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Hooke's Law is a fundamental principle in physics that describes the behavior of springs under the influence of an applied force. This experiment aims to investigate Hooke's Law by stretching springs under the influence of weights, determining the spring constant for two different springs, and identifying the elastic limit from the force vs. spring extension graph. The materials used include labeled weights, springs, a ruler, and a stand.

Hooke's Law states that within the elastic limit of a material, the change in shape is directly proportional to the applied force.

Mathematically, this relationship is expressed as F=kx, where F is the force applied, k is the spring constant, and x is the amount of stretch in the spring. In this experiment, the spring constant will be determined by measuring the force applied and the corresponding spring extension.

If an object is elastic, it can return to its original shape after undergoing force. Hooke's Law applies to springs until the elastic limit is reached, beyond which the relationship between force and deformation becomes nonlinear.

The elastic limit is the point where the spring does not return to its original shape upon removing the load, indicating permanent deformation.

Procedure:

- Hang a spring from a stand and measure its initial length without any weights.
- Attach a mass hanger to the spring and add weights in increments of 100 grams, measuring the corresponding spring position for each mass.
- Record the data for at least three trials for each spring.
- Repeat the procedure for the second spring, measuring from 100 grams to a total of 500 grams.
- Calculate the change in length, average length, and spring constant for each spring.

Calculations:

- Calculate the change in length: Change in Length=Final Length−Initial LengthChange in Length=Final Length−Initial Length
- Calculate the average length: Average Length=Sum of LengthsNumber of TrialsAverage Length=Number of TrialsSum of Lengths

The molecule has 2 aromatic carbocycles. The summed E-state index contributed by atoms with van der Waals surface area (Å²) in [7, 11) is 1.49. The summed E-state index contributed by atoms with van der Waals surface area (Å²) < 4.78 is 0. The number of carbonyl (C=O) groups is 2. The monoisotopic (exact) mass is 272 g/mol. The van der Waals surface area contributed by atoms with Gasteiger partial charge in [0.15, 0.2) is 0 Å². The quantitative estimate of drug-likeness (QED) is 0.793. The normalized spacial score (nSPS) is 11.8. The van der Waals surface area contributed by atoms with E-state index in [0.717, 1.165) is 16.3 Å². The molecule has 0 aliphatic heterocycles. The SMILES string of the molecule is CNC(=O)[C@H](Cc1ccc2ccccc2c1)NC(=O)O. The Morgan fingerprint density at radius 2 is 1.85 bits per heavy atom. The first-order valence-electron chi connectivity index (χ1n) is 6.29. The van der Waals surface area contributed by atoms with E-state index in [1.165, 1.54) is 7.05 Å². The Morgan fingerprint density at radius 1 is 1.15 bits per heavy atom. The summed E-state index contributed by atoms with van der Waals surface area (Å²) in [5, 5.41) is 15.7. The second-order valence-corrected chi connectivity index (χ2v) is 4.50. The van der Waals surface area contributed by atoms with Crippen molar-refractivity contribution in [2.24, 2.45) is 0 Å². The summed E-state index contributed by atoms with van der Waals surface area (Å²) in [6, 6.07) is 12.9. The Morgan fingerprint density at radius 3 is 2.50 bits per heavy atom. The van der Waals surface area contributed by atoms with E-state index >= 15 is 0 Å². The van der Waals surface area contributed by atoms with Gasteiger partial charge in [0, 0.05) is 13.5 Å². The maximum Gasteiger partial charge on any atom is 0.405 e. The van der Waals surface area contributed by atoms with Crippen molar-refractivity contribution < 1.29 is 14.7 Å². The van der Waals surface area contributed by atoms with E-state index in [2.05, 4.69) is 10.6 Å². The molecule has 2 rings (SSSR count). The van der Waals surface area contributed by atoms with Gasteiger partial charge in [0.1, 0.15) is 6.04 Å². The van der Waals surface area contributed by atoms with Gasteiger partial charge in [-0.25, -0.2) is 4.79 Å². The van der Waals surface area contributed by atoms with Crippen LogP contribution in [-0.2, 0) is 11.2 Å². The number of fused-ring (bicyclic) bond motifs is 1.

- Calculate the force applied: F=m⋅g, where m is the mass in kilograms and g is the acceleration due to gravity (9.8 m/s²).
- Calculate the spring constant: k=xF

Sketch a graph with force on the y-axis and spring extension on the x-axis. The slope of the line represents the spring constant.

Compare the spring constants obtained for the two springs. Discuss any differences and possible sources of error. Analyze the force vs. spring extension graph to identify the elastic limit for each spring.

Summarize the findings and restate the importance of Hooke's Law in understanding the behavior of springs under external forces. Discuss any limitations of the experiment and suggest improvements for future investigations.

According to the information provided in the two tables, it is evident that the spring constant (k value) for Spring 1 is higher than that of Spring 2. Upon observation, Spring 1 appeared stiffer, with a smaller equilibrium measurement compared to Spring 2.

As additional weights were added to Spring 2, it exhibited a more elastic behavior, resulting in a consistently higher new equilibrium compared to Spring 1. The graphical representation of the data further confirms that Spring 1 is less elastic in comparison to the highly elastic Spring 2.

However, it's crucial to acknowledge potential sources of error in the experiment, particularly during the measurement of the extended spring length. Human errors and slight movements in the spring during measurements could have introduced inaccuracies in the length readings.

In conclusion, the experiment did not entirely align with its intended purpose. The spring constant is not constant; it varies with the applied force. The two data tables highlight the fluctuations in the spring constant values.

While Hooke's Law is not perfectly accurate based on the experiment, it still holds true to some extent. The spring constant value for Spring 1 did not consistently increase or decrease by a set value, indicating some deviations. Various errors occurred during the experiment, such as excessive stretching of the spring and fluctuations in equilibrium measurements due to the spring's movement. To establish a more accurate understanding of Hooke's Law, conducting the experiment in a controlled environment with minimized disturbances would be beneficial.

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